This workshop was held on 9 January 2016. You can download the proceedings via this link.
We had 3 keynote speakers:
Friday 8 January:
Conference dinner starting at 19:00 together with the participants of SPIN 2016.
Saturday 9 January:
09:00 - 09:45 Keynote:
Jonas Obleser: The listening brain and its adaptation to acoustic challenges
09:45 - 10:45 Oral presentations (1)
Odette Scharenborg, Elea Kolkman, Brechtje Post: Perception of Sentence Accent in Non-native Speech in Noise
Polina Drozdova, Roeland van Hout, Odette Scharenborg: Do noise and linguistic skills influence lexically-guided perceptual learning?
Jieun Song, Paul Iverson: The effect of accent on speech recognition in a competing-talker background: Neural oscillations and the N400
10:45 - 11:00 Break
11:00 - 12:00 Oral presentations (2)
Petra Hödl, Paul Iverson: Does acoustic unreliability of the speech signal affect N400?
Deepak Baby, Tuomas Virtanen, Hugo Van hamme: Coupled Dictionary-based Speech Enhancement with Adaptively Learned Atoms for the CHiME-3 Challenge
Johannes Zaar, Torsten Dau: Auditory features in consonant perception - a modeling perspective
12:00 - 13:00 Posters
13:00 - 14:00 Lunch
14:00 - 14:45 Keynote:
Deniz Baskent: Speech perception with cochlear implants: An inspiring challenge
14:45 - 15:45 Oral presentations (3)
Rebecca Carroll, Anna Warzybok: Speech recognition in reverberation and noise: The roles of age and the lexicon
Niels Henrik Pontoppidan, Marianna Vatti, Rikke Birksteen Rossing, Tom Barker, Tuomas Virtanen: Separating known competing voices for people with hearing loss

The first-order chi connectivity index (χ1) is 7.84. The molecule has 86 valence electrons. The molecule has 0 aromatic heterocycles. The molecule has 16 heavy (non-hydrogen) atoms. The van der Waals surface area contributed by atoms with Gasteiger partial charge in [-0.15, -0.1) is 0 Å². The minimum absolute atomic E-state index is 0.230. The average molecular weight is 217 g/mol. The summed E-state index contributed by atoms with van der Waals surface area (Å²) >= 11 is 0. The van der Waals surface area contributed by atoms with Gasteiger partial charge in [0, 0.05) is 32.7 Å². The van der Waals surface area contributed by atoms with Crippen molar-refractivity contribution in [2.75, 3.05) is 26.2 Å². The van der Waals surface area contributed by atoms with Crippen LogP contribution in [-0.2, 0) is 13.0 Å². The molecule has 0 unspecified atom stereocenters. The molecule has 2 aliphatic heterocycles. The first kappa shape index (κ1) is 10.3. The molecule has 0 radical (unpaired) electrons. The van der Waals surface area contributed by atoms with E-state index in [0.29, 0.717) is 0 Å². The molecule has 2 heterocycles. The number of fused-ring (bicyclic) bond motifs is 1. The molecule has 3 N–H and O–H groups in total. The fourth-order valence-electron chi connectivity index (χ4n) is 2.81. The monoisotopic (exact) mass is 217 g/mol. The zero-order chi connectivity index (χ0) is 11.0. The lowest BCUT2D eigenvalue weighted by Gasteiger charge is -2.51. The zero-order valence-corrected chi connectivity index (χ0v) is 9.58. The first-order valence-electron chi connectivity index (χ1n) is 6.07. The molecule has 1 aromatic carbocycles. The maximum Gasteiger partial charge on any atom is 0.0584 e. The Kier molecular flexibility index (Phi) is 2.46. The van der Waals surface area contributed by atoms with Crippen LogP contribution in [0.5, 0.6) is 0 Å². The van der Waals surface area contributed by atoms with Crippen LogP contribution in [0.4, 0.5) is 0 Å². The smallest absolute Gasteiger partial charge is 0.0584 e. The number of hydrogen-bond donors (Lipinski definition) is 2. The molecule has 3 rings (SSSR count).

Hans Rutger Bosker, Eva Reinisch, Matthias Sjerps: Listening under cognitive load makes speech sound fast
15:45 - 16:15 Break / Posters (remain in the poster room)
16:15 - 17:15 Oral presentations (4):
Yue Zhang, Stuart Rosen: Listeners are still sensitive to the frequency distribution of cues in degraded speech, but only to the unimpaired ones
Kurt Steinmetzger, Stuart Rosen: The Role of Periodicity in Perceiving Speech in Quiet and in Background Noise with Simulated Cochlear Implants
Laurianne Cabrera, Lynne Werner: The use of slow and fast temporal envelope cues in phonetic discrimination at 3 months of age
17:15 - 18:00 Keynote:
Jonathan Simon: Neural Representations of Speech, and Speech in Noise, in Human Auditory Cortex
18:00: Close of workshop
Overview of poster presentations:
01. Emma Brint, Paul Iverson: The acoustic change complex in cochlear implant listeners
02. Huarda Valdes-Laribi, Dorothea Wendt, Ewen MacDonald, Martin Cooke, Sven Mattys: Sentence comprehension with a competing talker: informational interference or semantic facilitation?
03. Attila Máté Tóth, Martin Cooke, Jon Barker: Speech + noise = confusion: misperceptions arising from the interaction of speech and babble masker components.
04. Nemanja Cvijanovic Patrick Kechichian , Kees Janse , Armin Kohlrausch: On the use of ultrasound in speech communication systems
05. Dorina Strori, Johannes Zaar, Odette Scharenborg, Sven Mattys: Effects of Energetic Masking and Speech Modulation on Spoken Word Recognition
06. Juliane Schmidt, Odette Scharenborg, Diana Herzog, Esther Janse: Older adults' rating of affect-related prosody in speech: The roles of hearing loss and auditory processing abilities
07. Benjamin G. Schultz, Sonja Kotz: Finding the beat in German poetry: The role of meter, rhyme, and lexical content
08. Gusztáv Lőcsei, Sébastien Santurette, Torsten Dau, Ewen N. MacDonald: Binaural unmasking of speech with small interaural time differences and its relationship to binaural temporal fine structure processing